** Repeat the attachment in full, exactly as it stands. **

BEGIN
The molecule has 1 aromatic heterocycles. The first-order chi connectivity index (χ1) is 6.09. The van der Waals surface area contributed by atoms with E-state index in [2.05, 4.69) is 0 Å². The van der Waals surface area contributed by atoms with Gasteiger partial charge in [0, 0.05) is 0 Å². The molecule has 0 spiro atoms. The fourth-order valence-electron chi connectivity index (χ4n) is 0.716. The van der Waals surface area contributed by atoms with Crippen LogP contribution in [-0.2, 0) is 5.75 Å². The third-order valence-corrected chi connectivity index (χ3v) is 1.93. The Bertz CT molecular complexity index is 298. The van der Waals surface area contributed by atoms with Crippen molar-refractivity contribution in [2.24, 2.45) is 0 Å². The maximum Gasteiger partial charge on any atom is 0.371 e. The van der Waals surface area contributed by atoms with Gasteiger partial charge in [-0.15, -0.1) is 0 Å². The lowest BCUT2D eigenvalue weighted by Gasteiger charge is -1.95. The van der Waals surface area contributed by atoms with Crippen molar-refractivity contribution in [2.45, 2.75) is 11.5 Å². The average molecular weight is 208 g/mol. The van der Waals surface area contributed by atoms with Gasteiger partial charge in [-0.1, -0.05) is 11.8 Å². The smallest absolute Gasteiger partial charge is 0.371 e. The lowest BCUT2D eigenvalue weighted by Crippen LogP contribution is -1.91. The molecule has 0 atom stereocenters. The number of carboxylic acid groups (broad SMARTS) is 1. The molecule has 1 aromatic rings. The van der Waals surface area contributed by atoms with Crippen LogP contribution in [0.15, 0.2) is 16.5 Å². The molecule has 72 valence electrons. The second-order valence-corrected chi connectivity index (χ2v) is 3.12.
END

The molecule has 1 aromatic heterocycles. The first-order chi connectivity index (χ1) is 6.09. The van der Waals surface area contributed by atoms with E-state index in [2.05, 4.69) is 0 Å². The van der Waals surface area contributed by atoms with Gasteiger partial charge in [0, 0.05) is 0 Å². The molecule has 0 spiro atoms. The fourth-order valence-electron chi connectivity index (χ4n) is 0.716. The van der Waals surface area contributed by atoms with Crippen LogP contribution in [-0.2, 0) is 5.75 Å². The third-order valence-corrected chi connectivity index (χ3v) is 1.93. The Bertz CT molecular complexity index is 298. The van der Waals surface area contributed by atoms with Crippen molar-refractivity contribution in [2.24, 2.45) is 0 Å². The maximum Gasteiger partial charge on any atom is 0.371 e. The van der Waals surface area contributed by atoms with Gasteiger partial charge in [-0.15, -0.1) is 0 Å². The lowest BCUT2D eigenvalue weighted by Gasteiger charge is -1.95. The van der Waals surface area contributed by atoms with Crippen molar-refractivity contribution in [2.45, 2.75) is 11.5 Å². The average molecular weight is 208 g/mol. The van der Waals surface area contributed by atoms with Gasteiger partial charge in [-0.1, -0.05) is 11.8 Å². The smallest absolute Gasteiger partial charge is 0.371 e. The lowest BCUT2D eigenvalue weighted by Crippen LogP contribution is -1.91. The molecule has 0 atom stereocenters. The number of carboxylic acid groups (broad SMARTS) is 1. The molecule has 1 aromatic rings. The van der Waals surface area contributed by atoms with Crippen LogP contribution in [0.15, 0.2) is 16.5 Å². The molecule has 72 valence electrons. The second-order valence-corrected chi connectivity index (χ2v) is 3.12.